Government and Legislature

Amanda Vinicky

Another lawsuit over a pension law was filed this week in Illinois, this time seeking to strike a law that reduced Chicago Park District pensions. That could be significant for other local governments, and future negotiations.

When it first passed, the park district pension law was seen as a possible model for future ones. That's partially because it had been drafted in cooperation with SEIU, the union representing park district workers.

Interim Beloit Police Chief Announces Overhaul

Oct 9, 2015

Interim Beloit Police Chief David Zibolski released a letter announcing changes he has made in the past 120 days in the BPD.

An outside review of the Beloit Police Department was conducted and results came back questioning the “leadership and management.” The findings were so critical that Police Chief Norm Jacobs and Deputy Chief Tom Dunkin were promptly placed on paid administrative leave.

Zibolski was named Interim Police Chief while the city performed an internal investigation.

Mental Illness Awareness Week began 25 years ago. In 1990, Congress designated the first week of October every year to eliminate stigma against those dealing with illnesses such as depression or schizophrenia.

Some have taken to social media to post about their own experiences with #IAmStigmaFree.

Illinois Senate Republicans /

State Sen. Kyle McCarter says he'll challenge 10-term U.S. Rep. John Shimkus's re-election bid in the Republican primary in Illinois' 15th Congressional District.

The conservative lawmaker from Lebanon says Shimkus has been in Washington too long after promising to serve no more than six terms when he was first elected in the district covering all or parts of 33 counties in eastern and southern Illinois.

KWMU / Twitter / WILL

The U.S. House Republican Conference is scheduled to select its candidate for speaker Thursday to replace John Boehner, who’s leaving Congress at the end of the month.

The rifts in the Republican party that led to Boehner's departure are reflected in the thinking of House Republicans from Missouri and Illinois.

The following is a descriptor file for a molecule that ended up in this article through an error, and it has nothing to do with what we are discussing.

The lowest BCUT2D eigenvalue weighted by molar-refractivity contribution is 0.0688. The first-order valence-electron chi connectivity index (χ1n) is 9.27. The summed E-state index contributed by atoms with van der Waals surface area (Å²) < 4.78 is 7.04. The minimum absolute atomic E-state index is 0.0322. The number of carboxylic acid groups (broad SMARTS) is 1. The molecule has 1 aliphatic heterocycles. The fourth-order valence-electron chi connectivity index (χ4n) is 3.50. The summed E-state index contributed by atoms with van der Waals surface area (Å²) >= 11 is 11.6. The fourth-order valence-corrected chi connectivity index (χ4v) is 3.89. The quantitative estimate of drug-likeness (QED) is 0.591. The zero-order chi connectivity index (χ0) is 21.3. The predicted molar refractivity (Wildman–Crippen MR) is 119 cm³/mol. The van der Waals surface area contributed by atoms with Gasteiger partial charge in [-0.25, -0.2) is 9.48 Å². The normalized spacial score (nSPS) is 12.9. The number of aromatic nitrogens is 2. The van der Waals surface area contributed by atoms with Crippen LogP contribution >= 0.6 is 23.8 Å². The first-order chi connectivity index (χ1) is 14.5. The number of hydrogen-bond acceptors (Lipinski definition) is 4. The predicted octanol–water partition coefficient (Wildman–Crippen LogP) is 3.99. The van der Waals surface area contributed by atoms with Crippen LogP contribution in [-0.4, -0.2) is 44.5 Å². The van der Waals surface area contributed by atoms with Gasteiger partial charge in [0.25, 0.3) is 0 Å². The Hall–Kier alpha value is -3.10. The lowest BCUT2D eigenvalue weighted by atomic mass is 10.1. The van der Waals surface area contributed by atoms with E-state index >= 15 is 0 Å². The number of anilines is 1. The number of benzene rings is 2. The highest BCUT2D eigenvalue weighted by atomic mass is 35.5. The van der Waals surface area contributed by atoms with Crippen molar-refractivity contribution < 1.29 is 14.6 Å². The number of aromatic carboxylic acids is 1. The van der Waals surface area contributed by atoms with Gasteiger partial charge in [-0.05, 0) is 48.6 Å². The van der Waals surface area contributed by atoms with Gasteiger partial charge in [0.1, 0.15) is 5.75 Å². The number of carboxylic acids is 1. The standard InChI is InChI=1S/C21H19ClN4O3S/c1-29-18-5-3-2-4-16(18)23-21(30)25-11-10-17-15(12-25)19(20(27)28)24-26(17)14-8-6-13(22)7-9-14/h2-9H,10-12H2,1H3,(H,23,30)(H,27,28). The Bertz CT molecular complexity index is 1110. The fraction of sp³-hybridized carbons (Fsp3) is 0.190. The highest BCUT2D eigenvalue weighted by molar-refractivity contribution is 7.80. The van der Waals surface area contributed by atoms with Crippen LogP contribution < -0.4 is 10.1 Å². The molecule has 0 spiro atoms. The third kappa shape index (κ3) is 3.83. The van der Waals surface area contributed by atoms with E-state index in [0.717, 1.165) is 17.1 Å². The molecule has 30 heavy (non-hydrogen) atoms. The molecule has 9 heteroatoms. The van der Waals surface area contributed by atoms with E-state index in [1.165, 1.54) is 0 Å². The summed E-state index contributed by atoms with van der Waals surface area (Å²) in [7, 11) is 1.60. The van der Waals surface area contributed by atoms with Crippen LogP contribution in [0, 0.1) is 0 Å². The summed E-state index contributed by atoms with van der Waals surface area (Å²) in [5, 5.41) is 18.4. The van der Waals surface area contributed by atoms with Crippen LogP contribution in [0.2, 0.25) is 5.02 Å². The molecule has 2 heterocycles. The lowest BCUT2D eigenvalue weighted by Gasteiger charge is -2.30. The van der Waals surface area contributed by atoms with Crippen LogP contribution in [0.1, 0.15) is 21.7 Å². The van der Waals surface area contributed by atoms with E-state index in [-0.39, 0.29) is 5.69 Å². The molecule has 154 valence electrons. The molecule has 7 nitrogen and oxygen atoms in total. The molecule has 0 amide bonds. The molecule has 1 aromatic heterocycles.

Vijay Kumar Koulampet, CC BY-SA 3.0 / via Wikimedia Commons

A Wisconsin state Senate committee is holding a public hearing on a Republican bill that overhauls the state's 110-year-old civil service system. It would affect about 30,000 state employees.

The bill would do away with the civil service exam, speed up the hiring process, define “just cause” for disciplining employees and eliminate “bumping” rights that protect more experienced workers from losing their jobs.

State of Illinois

Leaders of several state universities and community colleges are sounding the alarm as they begin month three of receiving no money from Illinois. 

State support for Illinois’s 12 public universities and its 49 community colleges is the largest part of the state government that isn’t being funded during Springfield’s budget impasse.

While the state’s bigger schools, like the University of Illinois, are able to truck along without much impact on students, the situation at Eastern Illinois University is much more dire, officials say.

State of Illinois

Illinois public colleges and universities have become collateral damage in the state’s months-long budget impasse, fueled by political stalemate between Illinois’ Republican Governor Bruce Rauner and the democratically-controlled General Assembly.

Rauner says he’s willing to consider more state revenue to pay for support to items like public colleges and universities, but only if lawmakers pass his pro-business, union-weakening “Turnaround Agenda” first.


Hundreds of artists and administrators met last week to discuss the state of the arts in Illinois.

Politics dominated the discussion, with a focus on ever-shrinking budgets for many arts groups. That includes the Illinois Arts Council Agency, which is the state department that oversees government spending on the arts.

Funding for the council has diminished from about $20 million dollars in 2007 to less than $9 million in 2012.

Ra Joy heads Arts Alliance Illinois, which is the state's largest such advocacy and membership group.

Susan Stephens / WNIJ

Federal prosecutors say former Congressman Aaron Schock has been deceptive in complying with a subpoena. But Schock’s attorneys are disputing those claims.

Federal prosecutors said in mid-September Schock “deceptively refused” to hand over all the documents they subpoenaed as part of an investigation into his activities.

In a 23-page court filing yesterday, Schock's lawyers asserted attorney-client privilege and other considerations should keep some records out of the hands of prosecutors.